Forstie gives students a political voice

With Matt Forstie, students have more influence at the Capitol than ever.

University student Matt Forstie discusses campus safety during a Minnesota Student Association executive board meeting Wednesday, Nov. 13, 2013. Forstie is entering his fourth year in MSA and is the only current member to have been involved with student government for four years.

Lisa Persson

University student Matt Forstie discusses campus safety during a Minnesota Student Association executive board meeting Wednesday, Nov. 13, 2013. Forstie is entering his fourth year in MSA and is the only current member to have been involved with student government for four years.

Kyle Stowe

Matt Forstie had a keen eye for politics and current events from a young age. Growing up in Rochester, Minn., Lori Forstie said her son read the newspaper every day.

The finance senior joined five student groups when he came to the University of Minnesota in fall 2010. But only one stuck — the Minnesota Student Association.

Forstie said he stayed in the undergraduate student government because he felt it was the best way to make an impact. Now as chairman of the Minnesota Student Legislative Coalition, Forstie has helped ramp up MSA’s efforts at the state Legislature, and students and officials say MSA has more impact at the Capitol than ever before.

When he joined MSA, Forstie noticed student advocacy efforts lacked tangible goals for University students, calling the efforts more reactionary than proactive.

“Looking back, it’s almost criminal how little we were doing at the state Capitol in terms of advocacy,” he said. “But I knew all it would really take is a couple of people to decide that we could do better to change that.”

With Forstie at the helm, the MSLC drafted and lobbied for the state’s medical amnesty law, which protects underage drinkers from citations when they call 911 in a medical emergency. The group lobbied for the bill during the spring legislative session, and the governor signed it into law in May.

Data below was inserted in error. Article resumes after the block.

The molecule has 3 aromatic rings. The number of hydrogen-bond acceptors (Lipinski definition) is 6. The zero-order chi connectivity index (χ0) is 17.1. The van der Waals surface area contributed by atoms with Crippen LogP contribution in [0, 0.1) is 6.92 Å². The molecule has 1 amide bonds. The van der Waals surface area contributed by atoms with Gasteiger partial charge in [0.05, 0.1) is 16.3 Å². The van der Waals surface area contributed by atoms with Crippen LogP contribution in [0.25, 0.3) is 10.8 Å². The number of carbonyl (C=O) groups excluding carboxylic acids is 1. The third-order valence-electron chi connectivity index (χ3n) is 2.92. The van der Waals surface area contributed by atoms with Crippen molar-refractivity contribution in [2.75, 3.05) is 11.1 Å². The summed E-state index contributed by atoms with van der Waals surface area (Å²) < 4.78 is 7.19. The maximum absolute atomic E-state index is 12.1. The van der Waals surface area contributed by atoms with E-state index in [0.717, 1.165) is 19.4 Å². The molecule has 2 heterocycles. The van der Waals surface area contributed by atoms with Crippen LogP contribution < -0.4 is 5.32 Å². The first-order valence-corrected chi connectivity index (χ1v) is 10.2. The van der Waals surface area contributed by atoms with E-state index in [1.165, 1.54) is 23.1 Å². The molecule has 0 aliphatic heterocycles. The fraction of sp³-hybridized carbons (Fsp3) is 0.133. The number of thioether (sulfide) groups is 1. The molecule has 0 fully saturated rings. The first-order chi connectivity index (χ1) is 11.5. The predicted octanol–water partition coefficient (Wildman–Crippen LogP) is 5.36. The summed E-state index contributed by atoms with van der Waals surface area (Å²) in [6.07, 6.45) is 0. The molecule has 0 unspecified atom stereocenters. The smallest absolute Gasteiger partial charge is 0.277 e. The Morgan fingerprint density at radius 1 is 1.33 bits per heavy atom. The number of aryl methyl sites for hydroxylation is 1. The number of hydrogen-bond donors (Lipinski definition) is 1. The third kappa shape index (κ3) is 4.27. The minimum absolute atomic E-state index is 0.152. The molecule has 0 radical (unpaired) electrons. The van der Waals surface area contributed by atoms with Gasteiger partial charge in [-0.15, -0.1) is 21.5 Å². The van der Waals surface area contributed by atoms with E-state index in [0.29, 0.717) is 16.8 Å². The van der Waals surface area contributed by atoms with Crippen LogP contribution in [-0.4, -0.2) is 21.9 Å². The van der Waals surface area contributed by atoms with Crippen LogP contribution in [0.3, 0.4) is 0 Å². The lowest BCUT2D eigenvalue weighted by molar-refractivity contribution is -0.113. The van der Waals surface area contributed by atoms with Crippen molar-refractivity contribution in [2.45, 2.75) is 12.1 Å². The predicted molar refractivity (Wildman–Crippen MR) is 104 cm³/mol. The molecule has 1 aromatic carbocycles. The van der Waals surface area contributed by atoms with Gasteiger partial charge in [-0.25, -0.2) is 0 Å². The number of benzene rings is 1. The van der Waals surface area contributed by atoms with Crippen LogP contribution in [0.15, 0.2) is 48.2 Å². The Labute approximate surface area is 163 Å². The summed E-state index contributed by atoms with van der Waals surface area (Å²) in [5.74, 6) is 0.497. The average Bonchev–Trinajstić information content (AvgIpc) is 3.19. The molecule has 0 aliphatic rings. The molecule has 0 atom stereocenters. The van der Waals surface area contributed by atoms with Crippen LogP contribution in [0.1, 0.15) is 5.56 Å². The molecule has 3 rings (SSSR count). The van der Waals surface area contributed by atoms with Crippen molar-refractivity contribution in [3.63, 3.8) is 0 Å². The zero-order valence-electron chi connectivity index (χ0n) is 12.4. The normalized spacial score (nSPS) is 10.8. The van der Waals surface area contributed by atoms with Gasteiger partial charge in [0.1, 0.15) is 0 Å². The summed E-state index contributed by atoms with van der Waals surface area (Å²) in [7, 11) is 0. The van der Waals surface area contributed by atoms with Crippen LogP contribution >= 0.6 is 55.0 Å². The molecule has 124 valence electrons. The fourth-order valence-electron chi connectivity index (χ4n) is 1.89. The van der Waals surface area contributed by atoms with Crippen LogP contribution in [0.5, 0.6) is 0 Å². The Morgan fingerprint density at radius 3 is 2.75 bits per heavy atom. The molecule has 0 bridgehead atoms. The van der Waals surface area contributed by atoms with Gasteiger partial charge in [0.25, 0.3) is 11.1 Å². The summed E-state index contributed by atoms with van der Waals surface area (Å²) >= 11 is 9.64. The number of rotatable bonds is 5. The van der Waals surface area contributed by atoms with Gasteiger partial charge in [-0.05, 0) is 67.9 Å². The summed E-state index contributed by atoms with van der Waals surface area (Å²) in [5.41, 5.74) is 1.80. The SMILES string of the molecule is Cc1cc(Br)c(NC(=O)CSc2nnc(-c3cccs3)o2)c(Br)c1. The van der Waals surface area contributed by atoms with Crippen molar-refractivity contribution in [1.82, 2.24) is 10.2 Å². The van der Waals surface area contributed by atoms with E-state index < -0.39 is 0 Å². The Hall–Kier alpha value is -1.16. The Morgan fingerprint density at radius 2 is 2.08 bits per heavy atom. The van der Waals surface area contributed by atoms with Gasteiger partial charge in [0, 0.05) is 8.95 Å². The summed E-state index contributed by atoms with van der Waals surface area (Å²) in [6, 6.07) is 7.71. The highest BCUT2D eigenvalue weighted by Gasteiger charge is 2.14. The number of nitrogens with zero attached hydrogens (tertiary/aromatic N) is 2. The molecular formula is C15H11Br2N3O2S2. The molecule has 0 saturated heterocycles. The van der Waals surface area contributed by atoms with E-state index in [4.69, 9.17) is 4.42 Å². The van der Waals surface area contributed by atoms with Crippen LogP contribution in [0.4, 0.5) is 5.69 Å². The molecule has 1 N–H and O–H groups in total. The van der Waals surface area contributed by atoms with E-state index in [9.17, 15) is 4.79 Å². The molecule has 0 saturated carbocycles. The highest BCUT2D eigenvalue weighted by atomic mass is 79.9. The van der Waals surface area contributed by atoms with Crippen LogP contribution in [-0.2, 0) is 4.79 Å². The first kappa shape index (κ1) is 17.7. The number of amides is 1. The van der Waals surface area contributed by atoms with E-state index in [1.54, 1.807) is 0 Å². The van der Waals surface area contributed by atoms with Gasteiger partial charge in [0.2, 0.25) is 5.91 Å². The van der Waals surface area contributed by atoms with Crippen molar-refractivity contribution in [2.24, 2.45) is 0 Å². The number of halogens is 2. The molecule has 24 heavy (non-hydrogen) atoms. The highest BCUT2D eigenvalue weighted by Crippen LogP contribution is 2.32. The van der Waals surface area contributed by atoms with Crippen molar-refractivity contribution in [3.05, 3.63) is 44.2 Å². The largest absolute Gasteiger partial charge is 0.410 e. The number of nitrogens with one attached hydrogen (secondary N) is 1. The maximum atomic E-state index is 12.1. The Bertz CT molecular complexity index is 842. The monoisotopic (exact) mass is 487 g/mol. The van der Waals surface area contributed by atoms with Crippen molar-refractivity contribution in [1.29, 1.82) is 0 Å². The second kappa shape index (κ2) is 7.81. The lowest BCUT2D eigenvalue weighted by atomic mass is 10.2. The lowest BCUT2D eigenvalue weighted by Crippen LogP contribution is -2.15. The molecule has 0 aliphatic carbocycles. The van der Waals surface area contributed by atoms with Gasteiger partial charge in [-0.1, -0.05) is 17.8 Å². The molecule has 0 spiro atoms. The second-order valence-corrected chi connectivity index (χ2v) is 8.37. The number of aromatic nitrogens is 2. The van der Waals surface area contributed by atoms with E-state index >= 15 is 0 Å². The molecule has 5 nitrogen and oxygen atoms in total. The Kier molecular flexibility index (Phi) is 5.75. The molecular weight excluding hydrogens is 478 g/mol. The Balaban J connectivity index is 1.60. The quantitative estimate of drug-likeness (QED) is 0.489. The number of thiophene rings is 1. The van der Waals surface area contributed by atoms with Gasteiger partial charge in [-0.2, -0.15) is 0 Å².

Rep. Kim Norton, DFL-Rochester, has known Forstie since he was in high school. She said MSA’s boosted presence at the Capitol and unprecedented lobbying efforts have upped the group’s credibility among lawmakers.

“It’s been obvious that students at the University are serious about their mission,” she said. “They have built their own credibility by having a strong presence [at the Capitol] and understanding a wide variety of issues.”

Forstie has been MSLC chairman since fall of his junior year. He oversees and coordinates student advocacy efforts for all five University of Minnesota campuses, responsibilities that include planning Support the U Day every spring and drafting an advocacy platform for each legislative session.

Last year, Forstie and the MSLC advocated for medical amnesty, open textbooks and the tuition freeze for resident undergraduates.

Forstie said University students had more than 250 meetings with legislators last session, which he said was the biggest student advocacy effort the MSLC has ever led.

“Legislative advocacy has just been a natural thing for Matt,” Lori Forstie said. “I think he was just unique in that he kind of had a drive to follow his interest in what’s going on in the world.

Next session, the MSLC will advocate for University bonding projects, open-source textbooks and changes to the Higher Education Act during its reauthorization this year.

Forstie said his experience lobbying and testifying in legislative hearings during his freshman and sophomore year helped him develop relationships with lawmakers and learn how advocacy could become a tool to improve student life at the University.

Lori Forstie said her son has been comfortable reaching out to community leaders ever since he lived at home in Rochester.

“Matt never really felt he needed to become an adult before he could get started on something,” she said. “He has a great ability to make connections and surround himself with like-minded people and figure out how to get involved.”

MSLC founder Chris Tastad said he saw potential in Forstie early on.

“He displayed the work ethic, high-level knowledge and communication skills that you want in somebody leading the student body at the Capitol,” Tastad said.

As Forstie has seen the power of advocacy at work, he said he has realized it’s important to teach others the craft.

He said he hopes his work inspires the next group of students to approach legislative advocacy as a tool to help solve issues and make the University a better place.

“We’re a part of a generation that’s facing a lot of financial, economic and social challenges,” he said. “Using advocacy as a tool and spreading awareness of that tool to people will naturally help our generation overcome these problems.”